It is very difficult to estimate what the cost of the lease extension will be in two years time, as it very much depends on what happens with property prices in the interim. However, all things being equal, it is likely that the extension will be more expensive, as not only will the lease be two years shorter, but critically, it will be below the 80 year point at which the legislation dictates you must pay marriage value as part of the premium.

Marriage value is the difference in the aggregate value of the freehold and leasehold interests before and after the extension is enacted. Under the Act a 50% share of this increase in value is payable to the freeholder where the unexpired term of the lease is below 80 years.

However, it may be possible to proceed with the benefit of the statutory right to extend. If the vendor is eligible to extend the lease (has owned the property for two or more years and meets the other criteria) he or she can serve notice under Section 42 of the Act, and assign the notice to you on completion of the sale. Notice is usually served in-between exchange of contracts and completion of the sale. In this way, it is possible to circumvent the two year requirement, and proceed with the statutory right to extend you lease immediately following your purchase of the property.

Do I need to make a Tribunal application?

by The Chartered Surveyor


I am part way through the lease extension process (which has been dragging on for some time) and my solicitor has advised me to make a Tribunal application. I do not wish to incur the cost of such an appearance but have been told it is necessary. Is this the case?


Tribunal appearances in any scenario are always the option of last resort. The tone of your email suggests that both your solicitor and surveyor have not been at their best in communicating the reasons behind the need to make an application but I’ll try and have a guess at the likely reasons.

The most obvious stems from the period of time you have to complete the entire extension process which is 6 months post counter notice. If this time period elapses and you have not made an application, then the process is void and you will have to serve a new notice, probably have a new valuation and cover the other side’s costs to date. Applications made to avoid this are therefore often referred to as ‘protective’.

The other likely reason could be that the other side is non responsive in the negotiation process or is simply holding out for an overly high and unfair figure. In this instance the threat of going to Tribunal, which will be expensive for both sides, is often enough to encourage a swift settlement.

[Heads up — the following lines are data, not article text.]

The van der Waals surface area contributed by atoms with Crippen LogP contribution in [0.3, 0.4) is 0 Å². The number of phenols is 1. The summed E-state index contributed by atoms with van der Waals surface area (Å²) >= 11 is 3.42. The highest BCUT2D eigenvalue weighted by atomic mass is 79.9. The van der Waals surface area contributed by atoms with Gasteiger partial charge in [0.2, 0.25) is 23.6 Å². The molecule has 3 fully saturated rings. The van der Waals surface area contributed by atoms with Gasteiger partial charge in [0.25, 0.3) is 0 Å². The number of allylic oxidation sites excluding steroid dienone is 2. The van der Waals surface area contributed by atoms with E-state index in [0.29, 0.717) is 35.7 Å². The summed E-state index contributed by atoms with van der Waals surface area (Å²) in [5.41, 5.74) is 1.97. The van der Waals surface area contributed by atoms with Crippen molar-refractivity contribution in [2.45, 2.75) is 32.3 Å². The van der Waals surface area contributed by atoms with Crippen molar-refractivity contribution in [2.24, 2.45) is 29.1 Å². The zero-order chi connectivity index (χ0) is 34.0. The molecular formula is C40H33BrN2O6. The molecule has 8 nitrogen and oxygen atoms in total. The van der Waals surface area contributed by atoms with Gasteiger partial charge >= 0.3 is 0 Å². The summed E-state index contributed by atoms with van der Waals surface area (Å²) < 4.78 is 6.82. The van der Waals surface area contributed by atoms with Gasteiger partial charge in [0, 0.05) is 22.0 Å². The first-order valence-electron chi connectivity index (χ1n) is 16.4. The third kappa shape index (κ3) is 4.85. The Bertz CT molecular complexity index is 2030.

I want to sell my flat in Acton, but it has a short lease, with approximately 65 years left. I have looked into extending my lease, but I understand this can take months and I don’t want to wait that long before I put my flat on the market. Is it possible to sell my flat with its current short lease or would I be better off extending before selling?


Unfortunately the length of your lease is likely to make your property more difficult to sell. With leases below 70 years unexpired mortgageability can be an issue. There are a number of mortgage lenders who are willing to lend on a 65 year lease, but many wont, and this could cause financing difficulties for your buyer. Inevitably, this is going to have an impact on the sale price of your flat.

Furthermore, it is likely that the buyer will want to extend the lease. This means that he or she will have to finance not only the original purchase, but also the premium payable for extension. Coupled with financing issues, the buyer will also be faced with some uncertainty as to the costs involved, it often being difficult to estimate with any precision the premium that will be agreed and the professional fees that will be incurred in advance of the fact. These considerations will likely be enough to put off all but the most foolhardy of purchasers.